0.5oz / 14ml of 88% sounds like far too much to me - it will really make the beer sour. I recently added 2ml of lactic acid to a batch of witbier and the beer was pleasantly sour. I could probably have doubled it to 4ml but then it would have been assertively sour. More than that I think the sourness would be overwhelming.
But it's a personal preference - you should try for yourself to find out how much sourness you like.
If you have a graduated pipette or a syringe or some other way to measure small quantities of liquid, you can take a bottle of similar beer and add lactic acid in small increments until you find the sourness level that you like. You may also find it helpful to dilute the acid first to avoid adding too much, e.g. mix 1ml acid in 9ml of water, to give 10x dilution. Each milliliter of solution you add is then only 0.1ml acid. Once you find the sourness you like, scale the quantity up to 5 gallons.
For example, if you find the sourness to be right after adding 2ml of the solution into 16oz of beer, then to scale that up you would use
= 40 (16oz bottles in a batch) * 2ml / 10 (dilution factor)
= 8ml 88% lactic acid required for the whole batch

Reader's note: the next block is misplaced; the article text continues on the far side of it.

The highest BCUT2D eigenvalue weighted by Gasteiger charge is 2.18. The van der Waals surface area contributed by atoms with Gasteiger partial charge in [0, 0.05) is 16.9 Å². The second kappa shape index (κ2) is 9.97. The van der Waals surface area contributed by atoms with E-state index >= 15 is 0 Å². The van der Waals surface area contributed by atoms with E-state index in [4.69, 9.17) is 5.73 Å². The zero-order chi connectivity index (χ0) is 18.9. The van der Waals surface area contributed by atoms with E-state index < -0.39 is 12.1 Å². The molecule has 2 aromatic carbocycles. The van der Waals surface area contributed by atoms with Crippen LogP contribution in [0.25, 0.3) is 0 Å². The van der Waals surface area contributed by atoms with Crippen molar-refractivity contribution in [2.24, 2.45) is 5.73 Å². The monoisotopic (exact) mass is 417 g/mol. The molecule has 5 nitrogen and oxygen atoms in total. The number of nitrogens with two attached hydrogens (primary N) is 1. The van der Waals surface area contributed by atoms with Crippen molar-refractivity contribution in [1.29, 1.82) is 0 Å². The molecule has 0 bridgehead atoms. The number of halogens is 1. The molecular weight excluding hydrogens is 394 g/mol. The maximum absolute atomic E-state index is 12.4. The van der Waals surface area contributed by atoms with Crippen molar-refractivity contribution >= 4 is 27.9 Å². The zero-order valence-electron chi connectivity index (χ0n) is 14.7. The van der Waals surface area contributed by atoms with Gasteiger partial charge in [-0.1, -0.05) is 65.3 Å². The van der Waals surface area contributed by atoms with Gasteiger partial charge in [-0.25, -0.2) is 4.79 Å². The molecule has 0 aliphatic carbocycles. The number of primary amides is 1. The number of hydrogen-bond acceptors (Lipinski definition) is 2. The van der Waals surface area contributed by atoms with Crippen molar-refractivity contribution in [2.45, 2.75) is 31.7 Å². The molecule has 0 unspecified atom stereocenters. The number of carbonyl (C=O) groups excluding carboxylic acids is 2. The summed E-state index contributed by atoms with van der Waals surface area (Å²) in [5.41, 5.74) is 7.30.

Other sources claim higher amounts:
88% Lactic Acid - Lactic acid makes up between .18%-.52% in Gueuze
(according to Wild Brews). This would work out to about 2.4 oz of this
lactic acid in 5 gallons to get .3% lactic acid. A few drops in a
small sample gave a classic sour twang, but there was also a hint of
butteriness. I wonder if they use pediococcus in the production and
some diacetyl makes it in. If it is the diacetyl , then adding this
acid early in the secondary fermentation to give the Brett time to
deal with it would be a good idea. When I added enough to make the
beer really sour there was a lingering aftertaste, but it was hard to
put my finger on exactly what it was.
- Brewing sour beer with acid
So, 0.56oz may not be out of the question, but I would still try yourself to see.
Adding the acid during fermentation rather than at bottling time gives a smoother tang.